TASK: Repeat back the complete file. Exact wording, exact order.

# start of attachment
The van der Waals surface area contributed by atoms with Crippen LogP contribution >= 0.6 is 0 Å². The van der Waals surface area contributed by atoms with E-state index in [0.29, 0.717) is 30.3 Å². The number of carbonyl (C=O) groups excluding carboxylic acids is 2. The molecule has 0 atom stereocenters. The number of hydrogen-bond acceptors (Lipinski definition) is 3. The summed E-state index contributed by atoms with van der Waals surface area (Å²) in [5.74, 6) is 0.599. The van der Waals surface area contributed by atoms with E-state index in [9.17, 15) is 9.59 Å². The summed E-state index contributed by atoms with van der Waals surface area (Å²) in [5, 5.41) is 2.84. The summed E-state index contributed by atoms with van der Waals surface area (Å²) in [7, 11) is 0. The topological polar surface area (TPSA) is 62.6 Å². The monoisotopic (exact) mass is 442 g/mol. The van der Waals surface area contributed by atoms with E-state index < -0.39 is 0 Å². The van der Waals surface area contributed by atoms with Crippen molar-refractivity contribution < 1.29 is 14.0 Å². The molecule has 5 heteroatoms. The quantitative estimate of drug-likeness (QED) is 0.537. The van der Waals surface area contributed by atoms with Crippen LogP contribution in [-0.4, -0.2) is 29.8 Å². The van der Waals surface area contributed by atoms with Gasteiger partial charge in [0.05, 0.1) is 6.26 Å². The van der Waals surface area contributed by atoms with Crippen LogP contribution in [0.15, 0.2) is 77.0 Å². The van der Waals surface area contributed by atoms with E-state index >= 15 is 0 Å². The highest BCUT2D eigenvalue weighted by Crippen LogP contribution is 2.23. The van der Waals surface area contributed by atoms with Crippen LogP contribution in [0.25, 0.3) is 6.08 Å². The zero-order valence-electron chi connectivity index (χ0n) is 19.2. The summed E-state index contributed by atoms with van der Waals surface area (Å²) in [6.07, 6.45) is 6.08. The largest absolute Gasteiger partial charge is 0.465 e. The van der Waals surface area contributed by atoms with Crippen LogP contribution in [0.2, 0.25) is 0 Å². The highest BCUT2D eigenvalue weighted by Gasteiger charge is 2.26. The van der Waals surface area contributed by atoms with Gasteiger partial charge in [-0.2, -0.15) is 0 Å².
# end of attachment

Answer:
The van der Waals surface area contributed by atoms with Crippen LogP contribution >= 0.6 is 0 Å². The van der Waals surface area contributed by atoms with E-state index in [0.29, 0.717) is 30.3 Å². The number of carbonyl (C=O) groups excluding carboxylic acids is 2. The molecule has 0 atom stereocenters. The number of hydrogen-bond acceptors (Lipinski definition) is 3. The summed E-state index contributed by atoms with van der Waals surface area (Å²) in [5.74, 6) is 0.599. The van der Waals surface area contributed by atoms with E-state index in [9.17, 15) is 9.59 Å². The summed E-state index contributed by atoms with van der Waals surface area (Å²) in [5, 5.41) is 2.84. The summed E-state index contributed by atoms with van der Waals surface area (Å²) in [7, 11) is 0. The topological polar surface area (TPSA) is 62.6 Å². The monoisotopic (exact) mass is 442 g/mol. The van der Waals surface area contributed by atoms with E-state index < -0.39 is 0 Å². The van der Waals surface area contributed by atoms with Crippen molar-refractivity contribution < 1.29 is 14.0 Å². The molecule has 5 heteroatoms. The quantitative estimate of drug-likeness (QED) is 0.537. The van der Waals surface area contributed by atoms with Crippen LogP contribution in [-0.4, -0.2) is 29.8 Å². The van der Waals surface area contributed by atoms with Gasteiger partial charge in [0.05, 0.1) is 6.26 Å². The van der Waals surface area contributed by atoms with Crippen LogP contribution in [0.15, 0.2) is 77.0 Å². The van der Waals surface area contributed by atoms with E-state index >= 15 is 0 Å². The highest BCUT2D eigenvalue weighted by Crippen LogP contribution is 2.23. The van der Waals surface area contributed by atoms with Crippen LogP contribution in [0.25, 0.3) is 6.08 Å². The zero-order valence-electron chi connectivity index (χ0n) is 19.2. The summed E-state index contributed by atoms with van der Waals surface area (Å²) in [6.07, 6.45) is 6.08. The largest absolute Gasteiger partial charge is 0.465 e. The van der Waals surface area contributed by atoms with Crippen LogP contribution in [0.2, 0.25) is 0 Å². The highest BCUT2D eigenvalue weighted by Gasteiger charge is 2.26. The van der Waals surface area contributed by atoms with Gasteiger partial charge in [-0.2, -0.15) is 0 Å².